J. Lietch Wright, Jr., “British Designs on the Old Southwest: Foreign Intrigue on the Florida Frontier, 1783-1803,” Florida Historical Quarterly (hereafter FHQ), 44 (April 1966), 4:266-7. ↩
Debo, Choctaw Republic, 33, 37; Gibson, The Chickasaws, 67-70; J. Leitch Wright, Anglo-Spanish Rivalry in North America (Athens: University of Georgia Press, 1971), 116; Patricia Kay Galloway, “Choctaw Factionalism and Civil War, 1746-1750,” in Carolyn Keller Reeves, ed., The Choctaw Before Removal (Jackson: University Press of Mississippi, 1985), 134-5. ↩
Clarence E. Carter, “The Beginnings of British West Florida,” Mississippi Valley Historical Review (hereafter MVHR), 4 (1917-18), 3:335-6. ↩
Cotterill, The Southern Indians, 34; John Francis Bannon, The Spanish Borderlands Frontier, 1513-182i (Albuquerque: University of New Mexico Press, 1974), 208; Gibson, The Chickasaws, 77-8. ↩
Manuel Serrano y Sanz, Espana y Los Indios Cherokis y Chactas en la Segunda Mitad del Siglo XVIII (Sevilla: n.p., 1916), 82; Charles J. Kappler, ed. and comp, Indian Affairs: Laws and Treaties, 4 vols. (Washington: Government Printing Office, 1904-29), 2:8-16. ↩
Robert V. Haynes, The Natchez District and the American Revolution (Jackson: University of Mississippi Press, 1976), 10, 26. ↩
Cotterill, The Southern Indians, 64; Hamilton, Colonial Mobile, 331-2; Gibson, The Chickasaws, 76; Eric Beerman, “Arturo O’Neill: First Governor of West Florida During the Second Spanish Period,” FHQ, 60 (July 1981), 1:35; Thomas D. Watson and Samuel Wilson, Jr., “A Lost Landmark Revisited: The Panton House of Pensacola,” Ibid., 43; Jack D. L. Holmes, “Spanish Treaties with West Florida Indians, 1784-1802,” FHQ, 48 (1969), 2:142. ↩
Bannon, The Spanish Borderlands, 206-7; Gibson, The Chickasaws, 73-5. ↩
Abraham Bishop, Georgia Speculation Unveiled, Readex Microprint Corporation reprint of the 1797 edition, 1966), 1-5; Jane M. Berry, “The Indian Policy of Spain in the Southwest, 1783-1795,” MVHR, 3 (1916-17), 4:469. ↩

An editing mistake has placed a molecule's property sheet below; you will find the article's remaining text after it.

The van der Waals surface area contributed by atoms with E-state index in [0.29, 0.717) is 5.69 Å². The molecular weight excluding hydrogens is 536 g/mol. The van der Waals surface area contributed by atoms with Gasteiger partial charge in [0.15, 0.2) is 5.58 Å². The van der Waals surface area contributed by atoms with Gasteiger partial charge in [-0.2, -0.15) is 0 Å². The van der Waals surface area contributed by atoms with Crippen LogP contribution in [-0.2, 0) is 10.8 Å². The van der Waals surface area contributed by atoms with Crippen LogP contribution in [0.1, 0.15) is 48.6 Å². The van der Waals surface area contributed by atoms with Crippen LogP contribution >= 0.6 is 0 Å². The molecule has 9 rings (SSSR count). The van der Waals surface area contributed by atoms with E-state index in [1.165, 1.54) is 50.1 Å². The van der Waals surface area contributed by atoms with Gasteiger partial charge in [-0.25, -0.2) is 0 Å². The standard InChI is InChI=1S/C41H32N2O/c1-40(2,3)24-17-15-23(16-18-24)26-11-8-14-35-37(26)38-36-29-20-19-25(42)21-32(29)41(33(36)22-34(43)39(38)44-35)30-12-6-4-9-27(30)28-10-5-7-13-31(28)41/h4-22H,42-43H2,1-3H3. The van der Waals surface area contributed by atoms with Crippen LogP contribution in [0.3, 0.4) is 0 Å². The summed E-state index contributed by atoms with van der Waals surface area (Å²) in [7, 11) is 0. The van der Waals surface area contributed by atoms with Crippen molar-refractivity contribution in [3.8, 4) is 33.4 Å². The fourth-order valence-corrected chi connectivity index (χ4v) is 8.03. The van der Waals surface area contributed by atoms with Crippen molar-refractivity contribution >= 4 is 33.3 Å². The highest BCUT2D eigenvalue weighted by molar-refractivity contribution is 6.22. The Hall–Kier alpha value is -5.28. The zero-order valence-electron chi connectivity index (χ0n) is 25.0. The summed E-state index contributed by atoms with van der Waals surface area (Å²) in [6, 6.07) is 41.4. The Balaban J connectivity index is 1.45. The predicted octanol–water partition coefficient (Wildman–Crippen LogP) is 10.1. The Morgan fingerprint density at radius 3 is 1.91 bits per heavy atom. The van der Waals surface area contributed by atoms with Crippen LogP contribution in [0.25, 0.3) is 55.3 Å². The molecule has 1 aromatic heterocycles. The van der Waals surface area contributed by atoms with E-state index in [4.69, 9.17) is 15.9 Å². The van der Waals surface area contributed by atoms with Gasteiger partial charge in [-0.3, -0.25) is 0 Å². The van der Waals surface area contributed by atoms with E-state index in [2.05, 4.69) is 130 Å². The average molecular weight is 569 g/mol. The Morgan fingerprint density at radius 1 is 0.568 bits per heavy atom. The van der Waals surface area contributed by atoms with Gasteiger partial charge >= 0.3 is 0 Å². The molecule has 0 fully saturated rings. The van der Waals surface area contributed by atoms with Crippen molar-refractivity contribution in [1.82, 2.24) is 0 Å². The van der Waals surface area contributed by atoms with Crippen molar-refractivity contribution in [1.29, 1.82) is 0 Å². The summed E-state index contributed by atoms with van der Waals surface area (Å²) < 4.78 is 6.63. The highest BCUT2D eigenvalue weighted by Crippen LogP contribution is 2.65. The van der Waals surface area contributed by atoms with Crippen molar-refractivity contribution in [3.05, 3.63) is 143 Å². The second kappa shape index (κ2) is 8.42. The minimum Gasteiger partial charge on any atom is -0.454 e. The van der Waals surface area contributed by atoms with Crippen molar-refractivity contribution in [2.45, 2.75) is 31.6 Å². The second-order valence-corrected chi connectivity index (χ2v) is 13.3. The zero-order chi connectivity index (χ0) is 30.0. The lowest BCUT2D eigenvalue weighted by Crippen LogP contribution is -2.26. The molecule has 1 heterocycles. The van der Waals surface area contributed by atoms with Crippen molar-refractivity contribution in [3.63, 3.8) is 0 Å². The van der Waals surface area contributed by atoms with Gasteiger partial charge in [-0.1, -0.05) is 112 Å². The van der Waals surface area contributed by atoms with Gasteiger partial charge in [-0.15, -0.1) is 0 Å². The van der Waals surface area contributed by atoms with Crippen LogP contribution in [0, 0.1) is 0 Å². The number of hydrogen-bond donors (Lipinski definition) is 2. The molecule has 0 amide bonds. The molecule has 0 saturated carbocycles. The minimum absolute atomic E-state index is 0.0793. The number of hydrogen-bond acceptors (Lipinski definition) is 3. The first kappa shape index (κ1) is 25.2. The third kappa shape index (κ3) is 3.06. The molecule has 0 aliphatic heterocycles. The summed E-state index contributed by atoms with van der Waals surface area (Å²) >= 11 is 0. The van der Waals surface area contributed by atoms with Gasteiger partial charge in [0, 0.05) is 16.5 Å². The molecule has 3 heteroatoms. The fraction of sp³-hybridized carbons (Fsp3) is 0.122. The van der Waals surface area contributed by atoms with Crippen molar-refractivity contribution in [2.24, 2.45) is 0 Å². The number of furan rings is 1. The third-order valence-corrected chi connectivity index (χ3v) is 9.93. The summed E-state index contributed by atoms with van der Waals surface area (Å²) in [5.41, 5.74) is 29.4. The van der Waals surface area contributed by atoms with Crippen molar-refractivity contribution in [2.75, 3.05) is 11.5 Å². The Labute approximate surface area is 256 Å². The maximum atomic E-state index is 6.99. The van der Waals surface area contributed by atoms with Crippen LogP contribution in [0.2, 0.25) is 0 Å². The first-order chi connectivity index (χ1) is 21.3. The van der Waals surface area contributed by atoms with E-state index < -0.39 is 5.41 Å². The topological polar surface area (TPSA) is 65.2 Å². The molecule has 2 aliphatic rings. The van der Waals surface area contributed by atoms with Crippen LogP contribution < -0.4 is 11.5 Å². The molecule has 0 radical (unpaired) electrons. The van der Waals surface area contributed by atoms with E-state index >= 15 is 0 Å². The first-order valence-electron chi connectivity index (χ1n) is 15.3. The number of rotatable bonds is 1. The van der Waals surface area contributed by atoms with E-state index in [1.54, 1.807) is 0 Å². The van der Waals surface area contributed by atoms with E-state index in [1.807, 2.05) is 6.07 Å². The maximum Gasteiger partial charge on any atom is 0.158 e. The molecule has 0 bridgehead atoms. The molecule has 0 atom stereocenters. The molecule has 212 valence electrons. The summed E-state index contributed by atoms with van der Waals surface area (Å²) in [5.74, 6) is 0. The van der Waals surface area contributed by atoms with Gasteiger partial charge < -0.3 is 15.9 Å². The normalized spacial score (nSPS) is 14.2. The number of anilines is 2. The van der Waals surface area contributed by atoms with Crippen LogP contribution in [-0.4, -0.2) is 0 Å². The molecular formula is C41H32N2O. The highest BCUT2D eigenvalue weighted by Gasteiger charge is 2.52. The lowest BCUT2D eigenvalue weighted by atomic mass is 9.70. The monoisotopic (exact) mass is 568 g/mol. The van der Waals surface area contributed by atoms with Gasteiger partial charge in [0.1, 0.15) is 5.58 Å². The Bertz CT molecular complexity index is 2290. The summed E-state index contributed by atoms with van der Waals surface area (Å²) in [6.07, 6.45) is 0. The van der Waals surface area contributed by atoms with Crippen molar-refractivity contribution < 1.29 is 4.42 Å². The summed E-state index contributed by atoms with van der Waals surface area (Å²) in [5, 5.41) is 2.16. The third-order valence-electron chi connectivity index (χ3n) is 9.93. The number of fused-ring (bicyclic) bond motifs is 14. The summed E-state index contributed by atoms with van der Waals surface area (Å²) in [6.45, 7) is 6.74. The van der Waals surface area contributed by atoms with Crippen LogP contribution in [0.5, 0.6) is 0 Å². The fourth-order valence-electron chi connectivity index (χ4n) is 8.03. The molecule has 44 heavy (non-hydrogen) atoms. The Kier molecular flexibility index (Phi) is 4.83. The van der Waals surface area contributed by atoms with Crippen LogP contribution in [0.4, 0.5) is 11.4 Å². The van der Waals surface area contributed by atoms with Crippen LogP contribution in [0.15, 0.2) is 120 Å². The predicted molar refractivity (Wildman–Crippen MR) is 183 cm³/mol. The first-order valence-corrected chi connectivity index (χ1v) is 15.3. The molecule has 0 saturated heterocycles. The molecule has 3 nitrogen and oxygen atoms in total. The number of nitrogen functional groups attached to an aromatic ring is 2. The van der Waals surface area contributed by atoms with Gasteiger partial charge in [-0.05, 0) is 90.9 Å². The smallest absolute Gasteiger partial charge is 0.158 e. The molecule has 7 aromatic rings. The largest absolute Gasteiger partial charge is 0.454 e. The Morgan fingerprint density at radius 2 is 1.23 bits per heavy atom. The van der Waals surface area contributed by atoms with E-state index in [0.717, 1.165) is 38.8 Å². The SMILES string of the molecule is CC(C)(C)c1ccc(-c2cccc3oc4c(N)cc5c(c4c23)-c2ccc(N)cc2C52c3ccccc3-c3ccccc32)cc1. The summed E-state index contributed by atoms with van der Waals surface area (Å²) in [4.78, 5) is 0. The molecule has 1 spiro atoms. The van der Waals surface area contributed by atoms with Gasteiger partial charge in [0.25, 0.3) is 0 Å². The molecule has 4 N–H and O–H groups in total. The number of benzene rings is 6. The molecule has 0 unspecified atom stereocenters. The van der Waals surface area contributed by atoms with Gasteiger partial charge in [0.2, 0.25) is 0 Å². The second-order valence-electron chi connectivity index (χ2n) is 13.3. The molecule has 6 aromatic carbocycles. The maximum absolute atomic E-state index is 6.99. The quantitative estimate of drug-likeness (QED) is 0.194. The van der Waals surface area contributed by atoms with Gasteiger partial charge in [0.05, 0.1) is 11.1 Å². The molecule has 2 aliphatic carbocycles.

ASP IA, 1:49-57. ↩
Jefferson was more concerned about navigation of rivers leading to the Gulf than in territorial acquisition in the discussions with the French government. E. Wilson Lyon, The Man Who Sold Louisiana (Norman: University of Oklahoma Press, Second printing, 1974), 119-20. ↩
Aloysius Plaisance, “The Choctaw Trading House — 1803-1822,” Alabama Historical Quarterly. 16 (Fall and Winter, 1954), 393-4; Secretary of War to Wilkinson, September 14, 1802, National Archives, Record Group 75, Bureau of Indian Affairs, “Letters Sent by the Secretary of War Relating to Indian Affairs, 1820-24,” Microfilm M-15. ↩
Clarence E. Carter, Territorial Papers of the United States, 26 vols., The Territory of Mississippi. vols. 5 & 6. Washington: Government Printing Office, 1937-38, 5:149; Secretary of War to Dinsmoor, Feb. 23, 1802, National Archives, Record Group 107, “Miscellaneous Letters Sent by the Secretary of War, 1800-1809,” Microfilm M-370. ↩
Laurence F. Schmeckebier, The Office of Indian Affairs: Its History, Activities and Organization (Baltimore: Johns Hopkins Press, 1927, 23. ↩